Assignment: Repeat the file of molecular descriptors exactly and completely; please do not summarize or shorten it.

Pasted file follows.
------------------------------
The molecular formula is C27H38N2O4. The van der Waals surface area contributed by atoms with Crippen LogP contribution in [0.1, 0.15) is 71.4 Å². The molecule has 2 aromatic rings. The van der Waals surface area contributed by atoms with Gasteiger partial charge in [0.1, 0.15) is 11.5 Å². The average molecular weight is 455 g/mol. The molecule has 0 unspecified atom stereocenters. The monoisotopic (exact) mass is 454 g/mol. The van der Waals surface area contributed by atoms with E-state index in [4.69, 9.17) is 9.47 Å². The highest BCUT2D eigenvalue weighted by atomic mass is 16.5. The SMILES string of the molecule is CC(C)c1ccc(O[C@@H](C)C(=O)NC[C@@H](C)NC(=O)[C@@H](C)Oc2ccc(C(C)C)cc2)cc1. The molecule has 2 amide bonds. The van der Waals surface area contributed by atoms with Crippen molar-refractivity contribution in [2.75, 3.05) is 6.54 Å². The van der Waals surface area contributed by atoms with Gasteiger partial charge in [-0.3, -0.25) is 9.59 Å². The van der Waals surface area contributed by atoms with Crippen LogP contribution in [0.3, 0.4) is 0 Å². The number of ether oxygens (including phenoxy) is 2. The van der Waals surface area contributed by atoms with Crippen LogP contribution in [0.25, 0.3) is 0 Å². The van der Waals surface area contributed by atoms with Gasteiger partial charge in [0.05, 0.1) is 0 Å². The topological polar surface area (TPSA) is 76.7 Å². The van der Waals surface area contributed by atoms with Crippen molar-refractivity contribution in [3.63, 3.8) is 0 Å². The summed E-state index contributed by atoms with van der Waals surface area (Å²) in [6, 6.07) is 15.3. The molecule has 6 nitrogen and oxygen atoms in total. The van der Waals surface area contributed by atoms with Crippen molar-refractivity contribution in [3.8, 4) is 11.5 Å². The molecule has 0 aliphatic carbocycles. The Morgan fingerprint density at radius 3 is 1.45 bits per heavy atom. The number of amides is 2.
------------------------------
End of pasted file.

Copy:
The molecular formula is C27H38N2O4. The van der Waals surface area contributed by atoms with Crippen LogP contribution in [0.1, 0.15) is 71.4 Å². The molecule has 2 aromatic rings. The van der Waals surface area contributed by atoms with Gasteiger partial charge in [0.1, 0.15) is 11.5 Å². The average molecular weight is 455 g/mol. The molecule has 0 unspecified atom stereocenters. The monoisotopic (exact) mass is 454 g/mol. The van der Waals surface area contributed by atoms with E-state index in [4.69, 9.17) is 9.47 Å². The highest BCUT2D eigenvalue weighted by atomic mass is 16.5. The SMILES string of the molecule is CC(C)c1ccc(O[C@@H](C)C(=O)NC[C@@H](C)NC(=O)[C@@H](C)Oc2ccc(C(C)C)cc2)cc1. The molecule has 2 amide bonds. The van der Waals surface area contributed by atoms with Crippen molar-refractivity contribution in [2.75, 3.05) is 6.54 Å². The van der Waals surface area contributed by atoms with Gasteiger partial charge in [-0.3, -0.25) is 9.59 Å². The van der Waals surface area contributed by atoms with Crippen LogP contribution in [0.3, 0.4) is 0 Å². The number of ether oxygens (including phenoxy) is 2. The van der Waals surface area contributed by atoms with Crippen LogP contribution in [0.25, 0.3) is 0 Å². The van der Waals surface area contributed by atoms with Gasteiger partial charge in [0.05, 0.1) is 0 Å². The topological polar surface area (TPSA) is 76.7 Å². The van der Waals surface area contributed by atoms with Crippen molar-refractivity contribution in [3.63, 3.8) is 0 Å². The summed E-state index contributed by atoms with van der Waals surface area (Å²) in [6, 6.07) is 15.3. The molecule has 6 nitrogen and oxygen atoms in total. The van der Waals surface area contributed by atoms with Crippen molar-refractivity contribution in [3.8, 4) is 11.5 Å². The molecule has 0 aliphatic carbocycles. The Morgan fingerprint density at radius 3 is 1.45 bits per heavy atom. The number of amides is 2.